I received this book for free from Netgalley in exchange for an honest review. This does not affect my opinion of the book or the content of my review.
Written by Jennifer Donnelly
Published May, 2014 by Disney Hyperion
Provided by: Netgalley
Genres: Fantasy, Mermaids / Selkies
Purchase: The Book Depository | Bookworld | Booktopia
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Deep in the ocean, in a world not so different from our own, live the merpeople. Their communities are spread throughout the oceans, seas, and freshwaters all over the globe.
When Serafina, a mermaid of the Mediterranean Sea, awakens on the morning of her betrothal, her biggest worry should be winning the love of handsome Prince Mahdi. And yet Sera finds herself haunted by strange dreams that foretell the return of an ancient evil.
Her dark premonitions are confirmed when an assassin's arrow poisons Sera's mother.
Now, Serafina must embark on a quest to find the assassin's master and prevent a war between the Mer nations. Led only by her shadowy dreams, Sera searches for five other mermaid heroines who are scattered across the six seas. Together, they will form an unbreakable bond of sisterhood and uncover a conspiracy that threatens their world's very existence.
Deep Blue marks the first book in the ‘Waterfire Saga’. Though I had a few problems getting into the story, I was able to immensely enjoy the world both Disney and Jennifer Donnelly have endeavoured to create. Rich in fantasy and originality, this book is one of the better mermaid reads on offer.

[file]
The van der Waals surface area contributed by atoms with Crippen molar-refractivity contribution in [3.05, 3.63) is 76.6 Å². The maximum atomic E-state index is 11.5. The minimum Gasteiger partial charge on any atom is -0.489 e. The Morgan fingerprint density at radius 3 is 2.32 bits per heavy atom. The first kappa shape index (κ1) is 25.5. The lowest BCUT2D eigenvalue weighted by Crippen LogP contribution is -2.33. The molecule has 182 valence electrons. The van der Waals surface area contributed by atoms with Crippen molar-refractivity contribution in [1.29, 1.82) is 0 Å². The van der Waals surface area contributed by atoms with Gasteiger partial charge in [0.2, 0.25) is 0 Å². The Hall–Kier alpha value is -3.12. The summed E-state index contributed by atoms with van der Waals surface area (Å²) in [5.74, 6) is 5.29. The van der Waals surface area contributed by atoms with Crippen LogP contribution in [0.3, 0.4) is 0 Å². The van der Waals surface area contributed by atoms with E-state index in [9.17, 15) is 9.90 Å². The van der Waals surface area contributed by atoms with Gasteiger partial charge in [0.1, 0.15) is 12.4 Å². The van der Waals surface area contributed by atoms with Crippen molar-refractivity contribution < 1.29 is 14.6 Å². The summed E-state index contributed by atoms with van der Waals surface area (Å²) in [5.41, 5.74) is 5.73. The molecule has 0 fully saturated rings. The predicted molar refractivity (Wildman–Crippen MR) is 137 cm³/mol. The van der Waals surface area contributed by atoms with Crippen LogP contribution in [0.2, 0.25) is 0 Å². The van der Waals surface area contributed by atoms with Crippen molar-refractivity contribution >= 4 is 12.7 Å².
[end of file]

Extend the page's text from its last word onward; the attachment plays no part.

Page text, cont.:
“Whatever you do or dream you can do—begin it. Boldness has genius and power and magic in it.”
I was so torn on what to rate Deep Blue. On one hand I immensely enjoyed the evolution of the characters and the world in which was created within the ‘Waterfire Saga’ – but on the other hand I found myself almost overwhelmed by the amount of information and lore we were saddled with. The first and second halves of the book are almost unrecognisable as one, which also impeded on my rating.
For some reason, the fact that Jennifer Donnelly didn’t come up with the ideas and world within Deep Blue rubs me the wrong way. I realise that this method (publishers concocting a story and finding an author to write it) isn’t new, but it just doesn’t sit well with me. From my understanding, I gather that this book was devised by Disney and they hand-picked Jennifer Donnelly to write it for them, gifting her with a tome of ‘lore’ – a ‘Waterfire Saga Bible’ if you will – and then basically let her run wild with it.